I think it’s going to be beautiful and will show off the side of the house as well. I can’t put a lot of perennials in the yard because there’s too much shade but this bed will get sun all day and will be somewhat protected from the north and west winds.
This is one of the bigger barns on the farm and I love walking through old barns and listening to the history by just looking at the interior. Here’s a view for you to see and listen for the history of all the work and animals that used it. We know sheep, beef cattle and dairy cattle used this barn.
This is a cider press that has been converted to electric power and we use it every year if we have a good supply of apples to make apple cider.
There’s been lots of our friends and neighbors pouring apples in the top and amazed at the juice that came out the bottom. This is usually an all day event and so much fun!
It’s a huge barn and we store equipment in it, store square bales of hay in it and use it for cows having trouble and we can use one of any number of stalls in it for allowing a vet to access the cow quickly and safely. We also use it for the orphans born on the farm.
What a very blessed Saturday I experienced with some cousins of my hubby! On May 15, 2014, his only surviving paternal aunt passed away. Peggy Ann was such a beautiful woman and I considered her a friend because she welcomed me into the family with open arms the first time I ever met her as did her husband, Dickie. Peggy Ann and Dickie lived in Lanexa, Virginia and have two children, Stuart III and Teresa. I’ve never met Teresa unfortunately but Stuart and his beautiful wife, Debra, have become very special to me and have been to the farm previously. They have a 28-year-old son, Stuart IV, and daughters, Heather, Dana and Brianne. Heather and Dana had not been here before and were anxious to meet us and see where they’re grandmother was raised along with four other generations.
On Saturday, all of the family except for Teresa and Bri, but including two special son-in-laws and four grandchildren, caravan to Craig County to memorialize Peggy Ann and spread her ashes on her beloved mountain on the family farm which connects to our farm. This was the first time that me and Eddie had met Heather and Dana and their children. Our daughter and granddaughter joined us shortly after they arrived.
We spent the day with four of the most adorable kids and one being a seven month (I think) little girl by the name of Vada but I’ve nicknamed Ducky. I was in heaven!!
This is Vada and her daddy, Kenny! She never fussed the entire time she was here and took the cold on the mountain like a champ.
Cousin Stuart was thrilled to be able to share the farm with his kids, son-in-laws, and grandchildren and they all visited the house that his mom grew up in. It’s still standing and they’re hoping to fix it up a little and be able to come and camp out whenever they want.
Hubby is not a great champion to babies and never was but I think he fell in love with Vada and she him!
He doesn’t let just anyone wear his hats!!
Before they trekked to the mountain in the cold to spread Aunt Peggy’s ashes they all got to visit the animals, check out the cellar, hives and sugar house after we had a small lunch.
This was a day I will never forget and am so looking forward to a return visit very soon.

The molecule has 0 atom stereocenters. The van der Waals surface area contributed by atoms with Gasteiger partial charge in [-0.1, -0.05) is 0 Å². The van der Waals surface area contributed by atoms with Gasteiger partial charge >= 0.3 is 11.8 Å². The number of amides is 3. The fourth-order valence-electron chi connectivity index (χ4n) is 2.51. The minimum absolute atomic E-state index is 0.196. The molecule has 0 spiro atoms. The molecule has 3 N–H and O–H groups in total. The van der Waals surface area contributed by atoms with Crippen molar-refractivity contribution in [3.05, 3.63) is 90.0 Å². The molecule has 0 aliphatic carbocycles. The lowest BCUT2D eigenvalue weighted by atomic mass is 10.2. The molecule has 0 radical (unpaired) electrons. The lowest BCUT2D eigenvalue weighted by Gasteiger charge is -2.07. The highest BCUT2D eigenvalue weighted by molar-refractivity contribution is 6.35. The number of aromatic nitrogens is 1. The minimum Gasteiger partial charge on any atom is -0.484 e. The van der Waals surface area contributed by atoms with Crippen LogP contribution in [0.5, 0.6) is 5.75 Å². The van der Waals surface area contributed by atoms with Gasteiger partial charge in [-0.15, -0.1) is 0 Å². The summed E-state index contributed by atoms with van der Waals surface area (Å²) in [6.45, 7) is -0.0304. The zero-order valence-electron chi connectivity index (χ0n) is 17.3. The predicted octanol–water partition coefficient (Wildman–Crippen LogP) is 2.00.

I cannot believe it has been two months since my retirement began! I’ve been so busy that I am rarely in front of my computer which is why I’ve not posted any new stories. This morning before I head out on the farm I’ll give you a pictorial view of my life since leaving public work and before I do let me just say that I am in heaven!!!
Laundry, cooking, cleaning and gardening just about every day. I’ve been off the farm less than 10 days in two months because I am in heaven!!
I helped Eddie move hay off the fields and we had over 725 bales rolled this year.
Gardening at least twice a week. My daughter has a friend that clearing out flower beds and I’ve been gifted an abundance of perenials.
I have my kitchen back full time and cooking breakfast and dinner every day. Trying new recipes and perfecting old ones.
I’ve harvested all of my mammoth sunflowers which grew over eight feet tall.
I have three new orphans to care for now and there will be numerous stories to follow about them.
Fall calves are starting to arrive and this was one of the last ones. More stories about them later.
Sassy is really starting to show her age and becoming white on the muzzle. Cuddles is her best friend and aggravates her to no end.
This is “Miracle” orphan number three. More to come.
This is Roscoe and orphan number two. More later!
This is Cindy named after a friend of mine and she is orphan number one and a spoil rotten brat!! More to come!
I finally completed my bathroom re-do and it will be my next post.
I went to Covington to visit Dean and watch him bowl. He’s received another Special Olympics metal for his bowling.
Canning started my first day and I just finished last week. We’re digging potatoes today and the meat will come during deer season.
Have a blessed day while I celebrate at home on the farm!! What a blessing!!
In the spring I met a very precious new friend that works down the hall from my office and she’s from China and working on her PhD at Virginia Tech. She misses her family in China (husband, father and mother) very much and has her daughter with her. I love learning about her country and lifestyle and she mine. I recently invited Janet, her daughter and some of her close friends over to the farm. It was such a treat to share our life with them and be able to actually show her things we do on the farm. The following is a picture album of our day.
Janet and her daughter plan to come back with their friends to a weekend campout at the pond one more time before they all return to China in late July and August.